• Carlos Gomez is the leader in the clubhouse for most ridiculous injury of the year. LaVelle E. Neal III of the Minneapolis Star Tribune reports that he "needed two stitches in his head after getting caught in the revolving door while entering the stadium." Phil Miller of the St. Paul Pioneer Press provided further details: "Gomez was walking through the door ... someone came in behind him and the door stopped, but Gomez didn't. He sustained a cut on his eyebrow." And then he went 1-for-4 with two great catches.
  • Anthony Swarzak exceeded my expectations and then some in his major-league debut Saturday, tossing seven shutout innings against the Brewers. He averaged 90 miles per hour with his fastball, throwing it on 76 of 98 pitches, and also featured an 80-mph changeup and a 75-mph curveball. While he wasn't quite as impressive as the seven scoreless frames suggest, striking three and walking two, Swarzak threw 65 percent strikes and certainly looked capable of becoming a solid mid-rotation starter.
  • There are some rumblings out of San Francisco that the Giants are shopping for a hitter and may be dangling Matt Cain in trade talks, which should be of interest to Twins fans given the offseason rumors of a Cain-for-Delmon Young swap. Back then my suggestion was to package "Nick Blackburn or Glen Perkins with Young for Cain and a lesser player," but even that may not get the job done now that Cain is 5-1 with a 2.40 ERA and Young is hitting .253/.296/.297.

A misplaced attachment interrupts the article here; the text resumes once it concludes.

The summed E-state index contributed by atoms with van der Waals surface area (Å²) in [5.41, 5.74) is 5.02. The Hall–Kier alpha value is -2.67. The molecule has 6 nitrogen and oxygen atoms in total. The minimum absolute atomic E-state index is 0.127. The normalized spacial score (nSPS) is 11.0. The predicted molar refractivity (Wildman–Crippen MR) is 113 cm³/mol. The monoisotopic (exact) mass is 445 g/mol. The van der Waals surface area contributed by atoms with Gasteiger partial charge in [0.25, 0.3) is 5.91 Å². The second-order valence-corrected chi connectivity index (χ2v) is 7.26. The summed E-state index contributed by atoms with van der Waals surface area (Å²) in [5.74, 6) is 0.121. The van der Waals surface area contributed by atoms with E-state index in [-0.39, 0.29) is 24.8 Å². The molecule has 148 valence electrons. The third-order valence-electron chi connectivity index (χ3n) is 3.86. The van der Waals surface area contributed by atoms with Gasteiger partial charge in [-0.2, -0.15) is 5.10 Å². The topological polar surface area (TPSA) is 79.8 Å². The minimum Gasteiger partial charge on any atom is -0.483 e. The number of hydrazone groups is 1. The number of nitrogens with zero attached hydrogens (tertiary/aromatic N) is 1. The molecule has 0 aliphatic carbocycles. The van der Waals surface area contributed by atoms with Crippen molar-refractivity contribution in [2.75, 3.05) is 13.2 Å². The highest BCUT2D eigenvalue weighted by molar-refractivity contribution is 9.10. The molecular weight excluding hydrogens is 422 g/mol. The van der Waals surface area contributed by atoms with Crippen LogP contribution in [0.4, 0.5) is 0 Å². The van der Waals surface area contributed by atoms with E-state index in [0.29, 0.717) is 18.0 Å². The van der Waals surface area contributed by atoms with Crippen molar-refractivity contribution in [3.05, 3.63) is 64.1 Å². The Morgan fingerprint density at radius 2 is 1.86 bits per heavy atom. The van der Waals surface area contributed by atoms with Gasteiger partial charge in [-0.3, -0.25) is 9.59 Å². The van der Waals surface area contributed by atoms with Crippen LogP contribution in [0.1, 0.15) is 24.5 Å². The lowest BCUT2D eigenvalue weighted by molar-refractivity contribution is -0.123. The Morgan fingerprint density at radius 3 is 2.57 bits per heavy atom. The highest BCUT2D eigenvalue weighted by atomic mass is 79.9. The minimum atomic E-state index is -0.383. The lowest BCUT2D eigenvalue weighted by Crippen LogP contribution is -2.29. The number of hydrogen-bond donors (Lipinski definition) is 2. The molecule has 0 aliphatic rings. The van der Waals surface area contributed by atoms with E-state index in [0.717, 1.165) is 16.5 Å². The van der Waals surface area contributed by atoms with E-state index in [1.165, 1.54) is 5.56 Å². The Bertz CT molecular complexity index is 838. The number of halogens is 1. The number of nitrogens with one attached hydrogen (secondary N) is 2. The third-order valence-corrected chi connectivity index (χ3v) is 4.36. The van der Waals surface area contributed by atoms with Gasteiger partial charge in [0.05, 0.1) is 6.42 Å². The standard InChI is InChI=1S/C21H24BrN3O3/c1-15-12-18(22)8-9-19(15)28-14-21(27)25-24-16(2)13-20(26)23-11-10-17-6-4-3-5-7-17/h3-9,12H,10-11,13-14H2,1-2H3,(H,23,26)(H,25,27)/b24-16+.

• On a related note, Joe Christensen has an update on the increasingly regrettable Tampa Bay trade.
  • Over at Rob Neyer wonders when Francisco Liriano is going to take "the next step" in his recovery from Tommy John elbow surgery, but the answer is probably "never" if "the next step" involves reclaiming the dominance that he had in 2006. Liriano simply isn't the same pitcher that he was before going under the knife, although certainly he's still capable of looking a lot better than he has this year.
  • Last week on the FSN pregame show Jim Souhan said that he'd take Morneau over Mauer, which is a stance that he's misguidedly held for the past three years. This week Souhan wrote that Mauer is the best player in baseball, which is a stance that he'll hold until Mauer stops homering every eight at-bats.

  • Once you're done here, check out my "Circling The Bases" blog over at

    May 24, 2009

    Happy Memorial Day

    Once you're done here, check out my "Circling The Bases" blog over at